Loading ...
Sorry, an error occurred while loading the content.

20478Say hello to Cojombro

Expand Messages
  • Martin Rice
    Jan 23, 2004
    • 0 Attachment
      This morning when we met Manuel, the tree man, at the finca, he had a
      present for us. Two cojombro fruits (sicana odorifera). They're really
      interesting looking; they're shaped like papaya (the long kind, not the
      round). They have a beautiful color, sort of rust colored or maybe
      orange-crimson. The ones we have are over a foot in length. I did a search
      on the Internet and found that they can reach a length of 2 feet.

      It's a member of the pumpkin family, and Manuel says that you cook it and
      eat it just like pumpkin or ayote. You can make pie, jelly, soup, whatever.

      The interesting thing is that it is extremely rare now in Costa Rica, almost
      extinct. It's a vine that grows supported by trees and can reach great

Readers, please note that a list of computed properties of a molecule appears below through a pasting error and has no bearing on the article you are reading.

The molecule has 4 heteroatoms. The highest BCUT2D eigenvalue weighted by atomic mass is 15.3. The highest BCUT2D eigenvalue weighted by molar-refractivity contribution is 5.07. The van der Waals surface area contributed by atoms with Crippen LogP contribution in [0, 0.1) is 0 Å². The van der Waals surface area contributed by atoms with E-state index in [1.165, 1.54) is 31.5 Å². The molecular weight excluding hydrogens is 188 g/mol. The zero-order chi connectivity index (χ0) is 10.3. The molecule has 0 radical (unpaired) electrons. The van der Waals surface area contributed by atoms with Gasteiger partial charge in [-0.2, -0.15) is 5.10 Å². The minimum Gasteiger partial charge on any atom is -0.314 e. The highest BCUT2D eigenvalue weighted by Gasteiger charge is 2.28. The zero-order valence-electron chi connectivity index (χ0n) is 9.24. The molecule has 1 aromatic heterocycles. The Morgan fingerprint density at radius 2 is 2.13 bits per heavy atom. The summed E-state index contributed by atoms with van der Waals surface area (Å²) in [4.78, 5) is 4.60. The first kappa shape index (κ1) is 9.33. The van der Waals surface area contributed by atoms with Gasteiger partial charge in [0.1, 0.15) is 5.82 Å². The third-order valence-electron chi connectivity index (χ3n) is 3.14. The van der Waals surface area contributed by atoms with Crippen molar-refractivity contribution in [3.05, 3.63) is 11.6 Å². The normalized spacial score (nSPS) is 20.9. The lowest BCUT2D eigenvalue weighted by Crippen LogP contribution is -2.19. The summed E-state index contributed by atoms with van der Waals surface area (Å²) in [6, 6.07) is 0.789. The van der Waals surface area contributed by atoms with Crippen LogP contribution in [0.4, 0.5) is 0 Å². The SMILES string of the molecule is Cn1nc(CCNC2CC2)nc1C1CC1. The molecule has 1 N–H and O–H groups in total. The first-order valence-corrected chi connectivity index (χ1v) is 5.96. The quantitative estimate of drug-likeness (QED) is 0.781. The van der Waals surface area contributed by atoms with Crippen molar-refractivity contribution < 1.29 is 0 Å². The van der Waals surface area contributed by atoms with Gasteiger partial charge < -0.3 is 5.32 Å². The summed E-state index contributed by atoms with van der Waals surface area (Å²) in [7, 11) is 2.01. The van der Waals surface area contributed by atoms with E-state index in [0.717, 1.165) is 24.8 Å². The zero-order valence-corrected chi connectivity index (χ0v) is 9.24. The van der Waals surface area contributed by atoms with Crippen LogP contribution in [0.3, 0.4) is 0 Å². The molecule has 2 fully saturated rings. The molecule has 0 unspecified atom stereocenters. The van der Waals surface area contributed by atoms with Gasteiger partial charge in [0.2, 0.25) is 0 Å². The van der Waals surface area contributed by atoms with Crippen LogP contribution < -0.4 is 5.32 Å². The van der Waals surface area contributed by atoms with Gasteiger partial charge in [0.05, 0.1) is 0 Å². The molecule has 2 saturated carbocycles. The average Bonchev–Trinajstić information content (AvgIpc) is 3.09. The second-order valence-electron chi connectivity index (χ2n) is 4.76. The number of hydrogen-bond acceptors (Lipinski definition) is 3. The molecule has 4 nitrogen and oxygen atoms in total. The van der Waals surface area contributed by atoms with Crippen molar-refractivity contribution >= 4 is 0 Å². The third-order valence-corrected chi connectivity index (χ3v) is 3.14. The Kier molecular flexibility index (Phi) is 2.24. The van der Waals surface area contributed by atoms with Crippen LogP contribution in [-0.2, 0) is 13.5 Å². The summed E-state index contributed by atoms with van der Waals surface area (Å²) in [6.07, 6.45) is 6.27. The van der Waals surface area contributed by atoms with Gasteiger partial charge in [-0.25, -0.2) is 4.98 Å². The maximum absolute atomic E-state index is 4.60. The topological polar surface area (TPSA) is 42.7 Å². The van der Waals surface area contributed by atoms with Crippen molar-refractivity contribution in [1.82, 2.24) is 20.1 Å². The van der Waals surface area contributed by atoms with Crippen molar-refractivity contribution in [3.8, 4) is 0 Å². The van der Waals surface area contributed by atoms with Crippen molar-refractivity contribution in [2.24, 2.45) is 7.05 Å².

heights - 30 - 50 feet. He found a small piece of a leaf stem and was able
      to cultivate it, then plant it, and now harvest it.

      Robin and I will save the seeds and then plant lots of them. From planting
      to harvesting takes less than a year. When we get more, we'd be glad to
      share seeds.

      The fruit is a bit sweet and is quite fragrant, hence the odorifera in its
      scientific name. I've read that one use of it is to put pieces in drawers or
      closets to make them smell nice.

      I mentioned it to a couple of our Tico campesino neighbors, both of whom
      have heard of it, both of whom affirmed that it seems to be quite rare, and
      also, both of whom said that you can "make honey" from it. One of our
      neighbors said that there's a saying here: √Čl que tiene cojombro se lo eche
      al hombro, which means something like He who has cojombro throws it on his
      shoulder, which in turn means that if you have a family, you have to take
      care of it.

      The good news is that although it's extremely rare here in CR, it's alive
      and well in several Latin American countries. It's believed to be native to
      Brazil. On the Internet, I was able to find places in the US, the UK, and
      Germany that had seeds for sale.

      Regards,
      Martin
    • Show all 16 messages in this topic